Have you ever found yourself fighting to stay awake or distracted during the workday because you failed to get a decent night’s sleep due to stress? Have you missed a deadline or made an error for a work project because of chronic pain or other symptoms that distracted or interrupted your work? Have you observed co-workers going through the motions in the workplace but not really “there” due to lingering illness, family or personal crises or some other physical or mental health issue? If you answer “yes” to any of these questions, you may be seeing the results of “presenteeism.”
When you signed the contract or accepted the job offer for your job, it was reasonable for you and your employer to expect that you would bring high energy, full engagement and your best-self to the job each workday. However, every day brings changes and challenges that might impact your physical, mental and/or emotional ability to perform optimally at work and meet your and your employer’s performance expectations. Health economists use the term presenteeism to describe when an employee shows up for work but does not perform at full capacity due to a physical, mental or emotional condition. Unlike absenteeism that accounts for the costs associated with an employee absent from work, presenteeism is often more prevalent and costly from both employee and employer perspectives. It has been estimated that the costs associated with presenteeism is 10 times greater than costs of absenteeism.
“When an employee worked at 75% of their maximum productivity level, the result was a loss of three months of productivity“
According to a study by Global Corporate Challenge (GCC), employees take an average of four sick days per year but admitted to being unproductive an average of 57.5 days per year (Smith, Sandy, “Presenteeism Costs Business 10 Times More than Absenteeism,” EHS Today, March 16, 2016). Dr. Olivia Sackett who conducted the study, used the World Health Organization’s (WHO) Workplace Health and Productivity Questionnaire (HPQ) to validate results of her study that showed when an employee worked at 75% of their maximum productivity level, the result was a loss of three months of productivity. The annual financial costs of absenteeism in the US is approximately $150 billion dollars. However, the annual costs of employees who came to work but were not fully productive – presenteeism – is $1,500 billion, ten times the cost of absenteeism.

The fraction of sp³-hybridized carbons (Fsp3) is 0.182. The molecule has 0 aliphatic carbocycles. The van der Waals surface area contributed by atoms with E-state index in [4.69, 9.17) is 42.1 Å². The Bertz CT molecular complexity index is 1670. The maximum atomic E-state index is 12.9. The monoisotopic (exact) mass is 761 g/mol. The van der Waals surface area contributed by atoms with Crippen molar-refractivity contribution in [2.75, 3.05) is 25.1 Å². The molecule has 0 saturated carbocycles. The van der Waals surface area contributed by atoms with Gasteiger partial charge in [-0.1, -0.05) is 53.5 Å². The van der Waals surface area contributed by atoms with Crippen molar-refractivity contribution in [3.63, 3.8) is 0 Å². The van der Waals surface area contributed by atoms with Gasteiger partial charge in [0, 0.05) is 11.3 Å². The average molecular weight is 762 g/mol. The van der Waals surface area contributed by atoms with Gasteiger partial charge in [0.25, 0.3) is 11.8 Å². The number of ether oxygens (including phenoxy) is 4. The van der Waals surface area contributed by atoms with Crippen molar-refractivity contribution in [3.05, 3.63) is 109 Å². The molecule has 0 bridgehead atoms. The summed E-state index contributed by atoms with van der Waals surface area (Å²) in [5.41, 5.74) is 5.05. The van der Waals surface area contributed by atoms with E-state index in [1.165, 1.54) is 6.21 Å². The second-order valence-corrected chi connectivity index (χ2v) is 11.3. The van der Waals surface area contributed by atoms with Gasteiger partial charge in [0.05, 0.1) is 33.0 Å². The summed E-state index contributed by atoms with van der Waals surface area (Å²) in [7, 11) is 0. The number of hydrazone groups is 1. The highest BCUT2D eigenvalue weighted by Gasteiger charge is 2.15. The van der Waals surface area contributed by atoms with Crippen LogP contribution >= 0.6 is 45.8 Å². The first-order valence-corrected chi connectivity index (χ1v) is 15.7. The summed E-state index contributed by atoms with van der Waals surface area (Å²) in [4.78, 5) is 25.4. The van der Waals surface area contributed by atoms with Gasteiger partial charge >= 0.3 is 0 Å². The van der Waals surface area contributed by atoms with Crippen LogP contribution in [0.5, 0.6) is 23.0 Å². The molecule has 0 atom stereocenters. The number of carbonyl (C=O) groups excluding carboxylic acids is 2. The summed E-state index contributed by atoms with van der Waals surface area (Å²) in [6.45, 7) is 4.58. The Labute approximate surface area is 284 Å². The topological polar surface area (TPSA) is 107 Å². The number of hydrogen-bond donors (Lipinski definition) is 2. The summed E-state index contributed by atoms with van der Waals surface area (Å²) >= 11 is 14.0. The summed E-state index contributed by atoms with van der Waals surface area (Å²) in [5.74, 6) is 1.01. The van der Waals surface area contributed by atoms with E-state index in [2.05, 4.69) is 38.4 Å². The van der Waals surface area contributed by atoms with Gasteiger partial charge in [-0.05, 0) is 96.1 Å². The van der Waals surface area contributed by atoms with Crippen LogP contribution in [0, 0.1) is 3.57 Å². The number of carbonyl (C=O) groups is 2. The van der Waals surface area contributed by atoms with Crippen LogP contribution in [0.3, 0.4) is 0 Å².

Presenteeism has the potential to significantly impact the productivity and function of a workplace. The impacts can be damaging and devastating to a business, organization and the employees who contribute to the success of that business and depend on it for income and professional gratification. Employers need to not only recognize the effects of presenteeism but should proactively take steps to minimize causes of presenteeism wherever possible. Employers should consider the benefits of providing worksite wellness programs, such as Eat Smart, Move More, Prevent Diabetes, that include and promote stress management, physical activity, healthy eating, primary prevention and offer chronic disease management, EAP services and access to mental health services. Such programs can greatly reduce the productivity and financial costs of presenteeism.
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